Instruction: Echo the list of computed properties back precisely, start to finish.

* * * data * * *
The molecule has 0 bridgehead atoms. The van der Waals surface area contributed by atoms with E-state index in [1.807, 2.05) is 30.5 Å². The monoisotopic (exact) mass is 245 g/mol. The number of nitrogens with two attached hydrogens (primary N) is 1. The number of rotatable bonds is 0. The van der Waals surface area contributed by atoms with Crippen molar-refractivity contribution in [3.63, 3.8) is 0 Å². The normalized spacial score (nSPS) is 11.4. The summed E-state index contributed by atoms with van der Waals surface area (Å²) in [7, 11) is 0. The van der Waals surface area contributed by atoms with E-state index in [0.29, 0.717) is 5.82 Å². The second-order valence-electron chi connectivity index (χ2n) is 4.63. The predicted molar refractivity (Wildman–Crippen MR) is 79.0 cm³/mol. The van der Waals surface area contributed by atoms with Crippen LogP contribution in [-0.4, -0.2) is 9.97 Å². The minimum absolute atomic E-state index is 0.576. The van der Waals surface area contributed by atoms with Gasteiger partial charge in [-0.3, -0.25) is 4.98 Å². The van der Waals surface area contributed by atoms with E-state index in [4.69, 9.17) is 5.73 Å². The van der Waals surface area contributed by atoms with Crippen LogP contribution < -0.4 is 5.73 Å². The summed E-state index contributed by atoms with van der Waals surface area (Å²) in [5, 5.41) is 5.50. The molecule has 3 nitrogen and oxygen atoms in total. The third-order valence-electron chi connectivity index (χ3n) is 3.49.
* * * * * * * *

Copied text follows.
The molecule has 0 bridgehead atoms. The van der Waals surface area contributed by atoms with E-state index in [1.807, 2.05) is 30.5 Å². The monoisotopic (exact) mass is 245 g/mol. The number of nitrogens with two attached hydrogens (primary N) is 1. The number of rotatable bonds is 0. The van der Waals surface area contributed by atoms with Crippen molar-refractivity contribution in [3.63, 3.8) is 0 Å². The normalized spacial score (nSPS) is 11.4. The summed E-state index contributed by atoms with van der Waals surface area (Å²) in [7, 11) is 0. The van der Waals surface area contributed by atoms with E-state index in [0.29, 0.717) is 5.82 Å². The second-order valence-electron chi connectivity index (χ2n) is 4.63. The predicted molar refractivity (Wildman–Crippen MR) is 79.0 cm³/mol. The van der Waals surface area contributed by atoms with Crippen LogP contribution in [-0.4, -0.2) is 9.97 Å². The minimum absolute atomic E-state index is 0.576. The van der Waals surface area contributed by atoms with Gasteiger partial charge in [-0.3, -0.25) is 4.98 Å². The van der Waals surface area contributed by atoms with E-state index in [4.69, 9.17) is 5.73 Å². The van der Waals surface area contributed by atoms with Crippen LogP contribution < -0.4 is 5.73 Å². The summed E-state index contributed by atoms with van der Waals surface area (Å²) in [5, 5.41) is 5.50. The molecule has 3 nitrogen and oxygen atoms in total. The third-order valence-electron chi connectivity index (χ3n) is 3.49.